I take a lot of pictures with my phone and copy them all to my computer to save copies. When I look on the big screen, however, it’s clear that sometimes the horizon line isn’t level so the photos look weirdly askew. Is there an easy way to fix (rotate?) the photos in Win10 to correct the problem?
Not being perfectly parallel to the horizon line is a rather common problem in photographs. Given all the AI features in modern smartphones, it’s surprising that there isn’t an “auto level” sort of feature that you can enable right on your phone, whether you’re an Android or iPhone fan. But have no worries, with Microsoft Photos there’s an easy unskew feature that lets you not only fix your horizon line on photos, but automatically adjusts the crop so that it’s invisible in the fixed image.
The downside, as you’ll see once you start rotating images even a tiny bit, is that it cuts off the edges of an image. Rotate it a lot and you can lose a significant percentage of the overall photo. There are some ways to manage this but generally speaking, if you’re trying to fix an image where the main subject is almost edge to edge, you might end up with some cropping problems. But let’s jump in!
ROTATE PHOTOS TO FIX HORIZON IN MS PHOTOS
One of the many great programs included in Windows 10 is Photos, a powerful and capable program that lets you do all sorts of interesting repairs and transformations to your photographs and other images. To go through this demonstration, I’m going to start with a photo I took a few days ago of a 2021 RAM 1500 TRX pickup truck. It’s a beast!
At first glance, that photo might look okay because the truck seems mostly level, but look at the horizon line behind it. Definitely not level and unless the entire Earth tilted upward, it’s time to crack open Photos and fix the problem…
You’ll immediately notice that there’s a rotate shortcut among the icons along the top. Indeed, left to right, those icons are zoom, trash, favorite, rotate, crop, edit, share and the “•••” for yet more options. It doesn’t take more than a single click on the rotate button to realize that it’s not nuanced, just a quick 90-degree rotate:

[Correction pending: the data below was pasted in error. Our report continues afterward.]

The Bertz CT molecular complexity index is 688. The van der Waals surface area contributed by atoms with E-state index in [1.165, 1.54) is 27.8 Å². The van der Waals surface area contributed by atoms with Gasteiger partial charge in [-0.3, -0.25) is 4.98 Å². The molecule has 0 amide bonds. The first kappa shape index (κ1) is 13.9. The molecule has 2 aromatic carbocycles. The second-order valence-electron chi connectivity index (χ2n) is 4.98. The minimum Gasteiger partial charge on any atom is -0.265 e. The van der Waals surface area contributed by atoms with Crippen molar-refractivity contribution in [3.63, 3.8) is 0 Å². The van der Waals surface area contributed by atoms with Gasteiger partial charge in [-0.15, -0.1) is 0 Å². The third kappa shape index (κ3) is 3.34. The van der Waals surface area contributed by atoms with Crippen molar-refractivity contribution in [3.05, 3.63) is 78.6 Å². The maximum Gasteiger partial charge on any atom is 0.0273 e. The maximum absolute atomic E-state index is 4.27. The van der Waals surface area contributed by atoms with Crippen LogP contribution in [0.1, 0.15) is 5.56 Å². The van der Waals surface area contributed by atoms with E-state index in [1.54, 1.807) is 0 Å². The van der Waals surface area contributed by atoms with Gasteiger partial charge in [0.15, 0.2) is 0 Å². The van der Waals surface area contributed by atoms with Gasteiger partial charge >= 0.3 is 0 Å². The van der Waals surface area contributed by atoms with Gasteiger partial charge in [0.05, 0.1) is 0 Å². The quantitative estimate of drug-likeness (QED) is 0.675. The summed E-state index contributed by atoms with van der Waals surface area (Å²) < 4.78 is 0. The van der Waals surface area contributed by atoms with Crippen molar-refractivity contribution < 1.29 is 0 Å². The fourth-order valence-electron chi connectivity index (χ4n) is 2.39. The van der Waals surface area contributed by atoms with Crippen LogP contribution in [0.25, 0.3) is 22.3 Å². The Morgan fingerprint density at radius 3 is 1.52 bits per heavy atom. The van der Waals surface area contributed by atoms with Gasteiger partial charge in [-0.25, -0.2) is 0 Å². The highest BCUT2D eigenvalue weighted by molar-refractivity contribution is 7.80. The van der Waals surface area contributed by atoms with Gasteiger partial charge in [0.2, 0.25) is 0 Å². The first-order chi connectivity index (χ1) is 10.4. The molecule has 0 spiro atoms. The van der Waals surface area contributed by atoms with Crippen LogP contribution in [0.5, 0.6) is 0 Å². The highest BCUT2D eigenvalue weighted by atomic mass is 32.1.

Not useful in this instance! Click it three more times to restore the original orientation of the image. Now click on the crossed pencils “edit” icon and a menu appears:
Actually a fair number of interesting options, including the ability to bounce into the Paint 3D program if you want to create stickers from your photo. But let’s stay focused! Choose “Edit” from the menu options.
Make sure “Crop & rotate” are chosen at the top and now you can see a variety of controls and the entire image is surrounded by a white crop box with four big round “handles” on the corners. You can click and drag those to choose a subset of the image, but let’s fix the horizon line first. To do that, click and slowly drag the “Straightening” slider. A grid appears after a moment to help with adjustment:
I find the grid super helpful because it makes it much easier to eyeball the horizon versus a level line and adjust it just so.
At any point you can ‘let go’ of the slider and the grid will vanish so you can see how it looks.
The problem, once you’ve straightened it, is that you’ve necessarily now excluded a bunch of the image data so that the resultant straightened photo can be as big as possible. But here’s the secret: once you’ve straightened it, use the crop handles to maximize the portion of the image you want. In the below, you can see that I’ve pulled down the top left handle so that I can get more of the space in front of the RAM 1500 bumper (compare it to the grid overlay crop above to see what I mean):
Looks good! Definitely more straight, so a less disturbing image.
Ready to save this straightened and fixed copy? Click on “Save a copy” and give the resultant photo a new name. I’ll use “ram-1500-trx.jpg”. And here’s the result:
What do you think? An improvement? I definitely think so!
Pro Tip: I’ve been writing Windows 10 how-to material for quite a while, so please do check out my extensive Windows help area for hundreds of useful tutorials while you’re visiting. Thanks!